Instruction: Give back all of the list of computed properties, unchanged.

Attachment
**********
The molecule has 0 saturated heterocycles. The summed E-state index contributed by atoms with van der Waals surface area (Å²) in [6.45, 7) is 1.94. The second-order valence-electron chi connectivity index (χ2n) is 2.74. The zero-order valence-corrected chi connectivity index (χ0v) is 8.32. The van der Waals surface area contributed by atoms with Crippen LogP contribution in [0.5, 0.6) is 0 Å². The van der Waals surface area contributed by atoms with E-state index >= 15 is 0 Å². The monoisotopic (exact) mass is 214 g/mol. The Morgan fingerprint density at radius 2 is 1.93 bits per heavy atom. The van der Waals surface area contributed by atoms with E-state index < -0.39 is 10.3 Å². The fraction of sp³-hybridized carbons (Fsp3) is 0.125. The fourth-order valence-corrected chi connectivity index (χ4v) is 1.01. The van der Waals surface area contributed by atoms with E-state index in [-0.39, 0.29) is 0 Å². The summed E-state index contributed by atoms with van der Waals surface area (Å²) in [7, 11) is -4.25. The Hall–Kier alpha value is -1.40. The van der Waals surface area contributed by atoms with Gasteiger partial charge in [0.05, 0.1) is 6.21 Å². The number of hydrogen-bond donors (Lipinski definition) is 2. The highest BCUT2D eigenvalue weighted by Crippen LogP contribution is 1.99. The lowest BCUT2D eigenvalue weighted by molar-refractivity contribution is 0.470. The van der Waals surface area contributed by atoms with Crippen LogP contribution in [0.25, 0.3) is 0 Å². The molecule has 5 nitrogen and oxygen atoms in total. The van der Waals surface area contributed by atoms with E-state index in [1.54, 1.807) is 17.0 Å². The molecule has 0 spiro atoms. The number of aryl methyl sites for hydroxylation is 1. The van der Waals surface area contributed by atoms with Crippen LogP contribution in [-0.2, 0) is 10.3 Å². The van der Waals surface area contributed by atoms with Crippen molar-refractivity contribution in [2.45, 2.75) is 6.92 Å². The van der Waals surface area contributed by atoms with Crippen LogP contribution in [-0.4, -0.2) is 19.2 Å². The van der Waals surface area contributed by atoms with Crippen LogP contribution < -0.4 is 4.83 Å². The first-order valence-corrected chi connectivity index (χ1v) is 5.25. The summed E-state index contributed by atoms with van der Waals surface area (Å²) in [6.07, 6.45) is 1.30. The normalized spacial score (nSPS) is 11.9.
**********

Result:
The molecule has 0 saturated heterocycles. The summed E-state index contributed by atoms with van der Waals surface area (Å²) in [6.45, 7) is 1.94. The second-order valence-electron chi connectivity index (χ2n) is 2.74. The zero-order valence-corrected chi connectivity index (χ0v) is 8.32. The van der Waals surface area contributed by atoms with Crippen LogP contribution in [0.5, 0.6) is 0 Å². The van der Waals surface area contributed by atoms with E-state index >= 15 is 0 Å². The monoisotopic (exact) mass is 214 g/mol. The Morgan fingerprint density at radius 2 is 1.93 bits per heavy atom. The van der Waals surface area contributed by atoms with E-state index < -0.39 is 10.3 Å². The fraction of sp³-hybridized carbons (Fsp3) is 0.125. The fourth-order valence-corrected chi connectivity index (χ4v) is 1.01. The van der Waals surface area contributed by atoms with E-state index in [-0.39, 0.29) is 0 Å². The summed E-state index contributed by atoms with van der Waals surface area (Å²) in [7, 11) is -4.25. The Hall–Kier alpha value is -1.40. The van der Waals surface area contributed by atoms with Gasteiger partial charge in [0.05, 0.1) is 6.21 Å². The number of hydrogen-bond donors (Lipinski definition) is 2. The highest BCUT2D eigenvalue weighted by Crippen LogP contribution is 1.99. The lowest BCUT2D eigenvalue weighted by molar-refractivity contribution is 0.470. The van der Waals surface area contributed by atoms with Crippen LogP contribution in [0.25, 0.3) is 0 Å². The molecule has 5 nitrogen and oxygen atoms in total. The van der Waals surface area contributed by atoms with E-state index in [1.54, 1.807) is 17.0 Å². The molecule has 0 spiro atoms. The number of aryl methyl sites for hydroxylation is 1. The van der Waals surface area contributed by atoms with Crippen LogP contribution in [-0.2, 0) is 10.3 Å². The van der Waals surface area contributed by atoms with Crippen molar-refractivity contribution in [2.45, 2.75) is 6.92 Å². The van der Waals surface area contributed by atoms with Crippen LogP contribution in [-0.4, -0.2) is 19.2 Å². The van der Waals surface area contributed by atoms with Crippen LogP contribution < -0.4 is 4.83 Å². The first-order valence-corrected chi connectivity index (χ1v) is 5.25. The summed E-state index contributed by atoms with van der Waals surface area (Å²) in [6.07, 6.45) is 1.30. The normalized spacial score (nSPS) is 11.9.